Sept/Oct 2012Let’s Be Perfectly ClearJames GuttermanA discussion of ASOP No. 41, Actuarial Communications with a focus on responsibility, reliance, disclosure and defending deviation
Nov/Dec 2012Modeling to CodeJohn PurpleIdentifies ASOPs to consider for Predictive Modeling (note: predates ASOP No. 56, Modeling)
Jan/Feb 2013 New Year’s ResolutionsNancy BehrensTips for making a professional development plan and sticking with it
Mar/Apr 2013 Moral TurpitudeCurtis HuntingtonA look at Precept 1-4
May/June 2013There’s an App for ThatJanet FaganThe Code of Conduct, ASOPs and the USQS are only a click away
July/Aug 2013How to Evade the CodeRobert J. ReitzSeveral examples of missteps to avoid
Sept/Oct 2013Phone a FriendKathleen A. RileyHow the RFG process can work as your professional lifeline
Nov/Dec 2013New Kid on the BlockRick BlockInsights into the ABCD process by a new Board member
Jan/Feb 2014When Harry Met SallyJanet CarstensAn overview of the target timeline for an ABCD complaint. Spoiler alert – this is not a comedy
Mar/Apr 2014A Show of HandsNancy BehrensEncouragement to put the Code on your annual reading list
May/June 2014Owning Precept 13John PurplePrecept 13 is the cornerstone of our profession. Be aware of the requirements.
July/Aug 2014CE Checklist for Enrolled ActuariesRick BlockConsiderations in meeting continuing education requirements
Sept/Oct 2014You Sign It, You Own ItJanet FaganReliance on the work of others is both common and acceptable with appropriate disclosures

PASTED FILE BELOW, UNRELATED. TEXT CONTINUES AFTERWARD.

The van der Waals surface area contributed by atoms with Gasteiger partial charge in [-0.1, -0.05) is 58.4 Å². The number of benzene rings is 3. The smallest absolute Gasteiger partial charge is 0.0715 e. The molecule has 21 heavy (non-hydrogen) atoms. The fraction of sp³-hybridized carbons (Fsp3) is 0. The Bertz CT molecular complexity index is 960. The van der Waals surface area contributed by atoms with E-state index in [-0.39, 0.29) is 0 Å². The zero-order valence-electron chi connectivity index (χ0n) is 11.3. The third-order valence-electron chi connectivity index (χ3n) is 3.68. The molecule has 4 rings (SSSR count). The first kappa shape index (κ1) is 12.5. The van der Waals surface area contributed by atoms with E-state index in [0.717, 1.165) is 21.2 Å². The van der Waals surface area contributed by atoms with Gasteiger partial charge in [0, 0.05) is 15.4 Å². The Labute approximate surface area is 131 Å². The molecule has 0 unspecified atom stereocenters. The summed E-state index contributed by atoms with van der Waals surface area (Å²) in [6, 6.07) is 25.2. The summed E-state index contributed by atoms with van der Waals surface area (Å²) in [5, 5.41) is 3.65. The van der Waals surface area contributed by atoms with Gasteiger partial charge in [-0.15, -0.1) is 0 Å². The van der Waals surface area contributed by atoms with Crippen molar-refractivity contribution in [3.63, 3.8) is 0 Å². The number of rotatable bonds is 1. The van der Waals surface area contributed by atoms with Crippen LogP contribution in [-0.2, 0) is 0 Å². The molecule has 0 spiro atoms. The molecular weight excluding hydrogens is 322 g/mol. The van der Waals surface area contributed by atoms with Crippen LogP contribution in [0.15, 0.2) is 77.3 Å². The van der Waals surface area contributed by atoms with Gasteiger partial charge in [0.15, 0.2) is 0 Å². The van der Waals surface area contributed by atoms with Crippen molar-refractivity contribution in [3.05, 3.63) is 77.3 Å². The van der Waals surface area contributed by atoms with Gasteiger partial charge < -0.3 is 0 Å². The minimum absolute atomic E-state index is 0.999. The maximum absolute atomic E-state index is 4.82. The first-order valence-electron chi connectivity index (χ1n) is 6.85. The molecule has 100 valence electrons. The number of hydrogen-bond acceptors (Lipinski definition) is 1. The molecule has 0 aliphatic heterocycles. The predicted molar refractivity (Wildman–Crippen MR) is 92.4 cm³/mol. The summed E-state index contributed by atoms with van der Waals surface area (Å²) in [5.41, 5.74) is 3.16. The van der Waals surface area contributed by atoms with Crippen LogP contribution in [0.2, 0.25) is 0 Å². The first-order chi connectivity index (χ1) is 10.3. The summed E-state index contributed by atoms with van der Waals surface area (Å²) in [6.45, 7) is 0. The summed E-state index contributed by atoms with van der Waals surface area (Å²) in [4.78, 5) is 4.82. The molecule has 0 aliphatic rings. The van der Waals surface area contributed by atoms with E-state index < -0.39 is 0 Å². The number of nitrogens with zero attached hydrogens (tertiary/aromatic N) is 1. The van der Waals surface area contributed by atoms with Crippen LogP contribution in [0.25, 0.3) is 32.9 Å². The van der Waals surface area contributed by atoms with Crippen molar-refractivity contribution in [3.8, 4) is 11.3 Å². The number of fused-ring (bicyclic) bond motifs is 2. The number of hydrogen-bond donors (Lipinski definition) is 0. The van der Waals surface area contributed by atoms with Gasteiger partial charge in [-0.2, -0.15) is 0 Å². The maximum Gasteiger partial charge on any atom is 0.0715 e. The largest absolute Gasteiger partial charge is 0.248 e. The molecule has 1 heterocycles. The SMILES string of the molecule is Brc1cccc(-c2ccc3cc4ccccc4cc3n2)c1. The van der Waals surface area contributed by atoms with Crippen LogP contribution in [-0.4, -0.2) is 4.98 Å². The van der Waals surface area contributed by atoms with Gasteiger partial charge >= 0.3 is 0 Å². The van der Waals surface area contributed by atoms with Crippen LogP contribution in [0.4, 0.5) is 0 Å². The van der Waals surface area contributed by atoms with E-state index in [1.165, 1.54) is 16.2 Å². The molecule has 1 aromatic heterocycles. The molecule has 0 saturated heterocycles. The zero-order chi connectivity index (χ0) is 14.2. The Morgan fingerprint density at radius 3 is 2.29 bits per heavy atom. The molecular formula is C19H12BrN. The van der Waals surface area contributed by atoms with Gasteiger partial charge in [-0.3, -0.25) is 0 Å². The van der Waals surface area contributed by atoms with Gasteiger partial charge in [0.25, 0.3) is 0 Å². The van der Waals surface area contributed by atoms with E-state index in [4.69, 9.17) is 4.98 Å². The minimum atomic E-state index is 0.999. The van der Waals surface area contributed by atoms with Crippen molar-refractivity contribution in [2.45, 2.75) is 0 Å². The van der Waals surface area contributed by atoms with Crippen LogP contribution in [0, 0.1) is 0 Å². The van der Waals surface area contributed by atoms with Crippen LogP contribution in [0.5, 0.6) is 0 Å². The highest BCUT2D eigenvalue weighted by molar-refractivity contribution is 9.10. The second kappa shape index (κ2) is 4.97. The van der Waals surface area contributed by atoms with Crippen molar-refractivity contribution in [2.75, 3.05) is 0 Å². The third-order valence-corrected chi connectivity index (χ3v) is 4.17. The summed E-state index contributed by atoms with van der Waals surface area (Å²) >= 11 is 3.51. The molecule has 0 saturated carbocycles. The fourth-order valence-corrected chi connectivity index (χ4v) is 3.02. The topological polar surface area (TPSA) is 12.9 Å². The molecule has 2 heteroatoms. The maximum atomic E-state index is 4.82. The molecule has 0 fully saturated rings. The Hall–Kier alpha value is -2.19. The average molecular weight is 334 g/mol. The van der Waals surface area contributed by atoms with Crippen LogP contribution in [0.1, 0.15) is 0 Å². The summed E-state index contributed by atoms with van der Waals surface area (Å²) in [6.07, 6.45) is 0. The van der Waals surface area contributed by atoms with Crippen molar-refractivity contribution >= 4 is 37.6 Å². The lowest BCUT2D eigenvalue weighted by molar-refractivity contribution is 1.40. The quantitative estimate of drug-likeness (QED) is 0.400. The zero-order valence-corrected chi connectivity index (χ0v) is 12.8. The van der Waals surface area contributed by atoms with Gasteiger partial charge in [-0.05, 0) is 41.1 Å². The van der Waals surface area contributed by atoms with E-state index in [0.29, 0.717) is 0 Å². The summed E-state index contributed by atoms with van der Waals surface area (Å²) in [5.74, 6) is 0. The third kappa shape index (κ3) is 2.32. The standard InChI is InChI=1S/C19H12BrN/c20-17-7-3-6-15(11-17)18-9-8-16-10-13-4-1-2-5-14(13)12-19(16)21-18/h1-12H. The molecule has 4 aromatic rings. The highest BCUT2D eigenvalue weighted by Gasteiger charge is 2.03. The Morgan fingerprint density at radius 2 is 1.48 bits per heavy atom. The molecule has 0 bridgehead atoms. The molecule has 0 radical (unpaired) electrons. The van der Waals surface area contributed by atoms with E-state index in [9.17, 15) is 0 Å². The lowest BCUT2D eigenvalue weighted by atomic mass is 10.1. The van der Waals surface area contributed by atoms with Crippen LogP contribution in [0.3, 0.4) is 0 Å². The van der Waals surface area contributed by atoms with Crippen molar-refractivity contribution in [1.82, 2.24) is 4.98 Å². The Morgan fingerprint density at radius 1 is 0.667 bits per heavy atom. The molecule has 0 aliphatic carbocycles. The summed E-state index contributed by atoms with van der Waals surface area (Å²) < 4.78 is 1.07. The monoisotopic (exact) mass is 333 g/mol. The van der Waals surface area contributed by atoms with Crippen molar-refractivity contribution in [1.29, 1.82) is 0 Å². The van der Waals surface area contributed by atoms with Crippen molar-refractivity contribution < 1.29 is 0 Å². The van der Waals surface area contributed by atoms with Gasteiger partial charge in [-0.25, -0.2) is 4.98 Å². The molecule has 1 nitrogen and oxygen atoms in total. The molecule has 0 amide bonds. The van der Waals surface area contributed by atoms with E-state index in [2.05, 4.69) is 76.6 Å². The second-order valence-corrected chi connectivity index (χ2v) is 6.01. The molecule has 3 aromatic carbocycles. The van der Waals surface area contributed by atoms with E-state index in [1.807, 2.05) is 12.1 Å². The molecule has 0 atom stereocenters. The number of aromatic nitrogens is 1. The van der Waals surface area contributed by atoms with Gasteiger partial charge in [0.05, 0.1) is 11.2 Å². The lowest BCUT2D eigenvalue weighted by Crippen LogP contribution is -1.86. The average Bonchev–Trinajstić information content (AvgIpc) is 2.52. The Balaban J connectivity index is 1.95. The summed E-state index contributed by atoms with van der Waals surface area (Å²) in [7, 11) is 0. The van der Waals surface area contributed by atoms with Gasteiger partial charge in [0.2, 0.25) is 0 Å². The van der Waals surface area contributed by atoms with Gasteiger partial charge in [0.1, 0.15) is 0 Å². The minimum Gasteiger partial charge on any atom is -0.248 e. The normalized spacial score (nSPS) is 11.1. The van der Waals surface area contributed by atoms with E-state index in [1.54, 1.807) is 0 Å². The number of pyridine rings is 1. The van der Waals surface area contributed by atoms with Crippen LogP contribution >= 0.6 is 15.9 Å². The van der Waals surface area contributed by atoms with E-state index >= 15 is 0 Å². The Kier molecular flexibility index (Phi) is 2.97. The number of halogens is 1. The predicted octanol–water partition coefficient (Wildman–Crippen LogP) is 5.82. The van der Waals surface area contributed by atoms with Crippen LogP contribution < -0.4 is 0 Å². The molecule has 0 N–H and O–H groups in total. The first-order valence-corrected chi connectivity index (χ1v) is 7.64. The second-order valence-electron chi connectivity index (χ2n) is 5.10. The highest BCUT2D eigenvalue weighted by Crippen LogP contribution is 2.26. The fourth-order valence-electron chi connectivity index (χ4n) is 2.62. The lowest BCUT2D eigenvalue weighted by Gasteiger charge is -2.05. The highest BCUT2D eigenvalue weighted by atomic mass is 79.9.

Nov/Dec 2014Must or Should? Read ASOP No. 1Kathy RileyRead ASOP No. 1
Jan/Feb 2015 Six Years Before the MastRobert J. ReitzReflections on the cases seen during six years of service on the ABCD
Mar/Apr 2015 A Case StudyDave OgdenAn outline of a hypothetical complaint and how it is processed by the ABCD 
May/June 2015Why an Actuary Must/Should Read ASOP No. 1Allan W. RyanAn overview of ASOP No. 1 effective June 1, 2013
July/Aug 2015What is a Profession?Nancy BehrensDefining a profession with a focus on the Code and how we self-regulate the profession
Sept/Oct 2015Don’t Be ‘That Actuary’John StokesburyExamples of potential Code violations 
Nov/Dec 2015The ABCD Process from the InsideAnonymousPerspectives from an actuary who was the subject of a disciplinary hearing and what they learned and changed
Jan/Feb 2016 Doing the Right ThingJohn M. PurpleA reflection on the Academy’s 50th anniversary and building the professionalism infrastructure on a foundation of doing the right thing
Mar/Apr 2016 Because I Said SoJan CartsensThe need to document what you did and why in selecting data, methods and assumptions
May/June 2016No Fee, No Foul?Rick BlockThree examples of no fee advice – all could be considered Statements of Actuarial Opinion
July/Aug 2016Whose Assumptions are They?David F. OgdenThe importance of scrutinizing the work of others and requirements for disclosing reliance on others
Sept/Oct 2016Test Your Professionalism IQAllan RyanThe title says it all – an online 10-question test. A follow-up exam is given in the Nov/Dec 2020 issue.
Nov/Dec 2016The Dog Ate my Homework, and Other JustificationsJanet FaganExploring some commonly heard excuses and why they do not hold up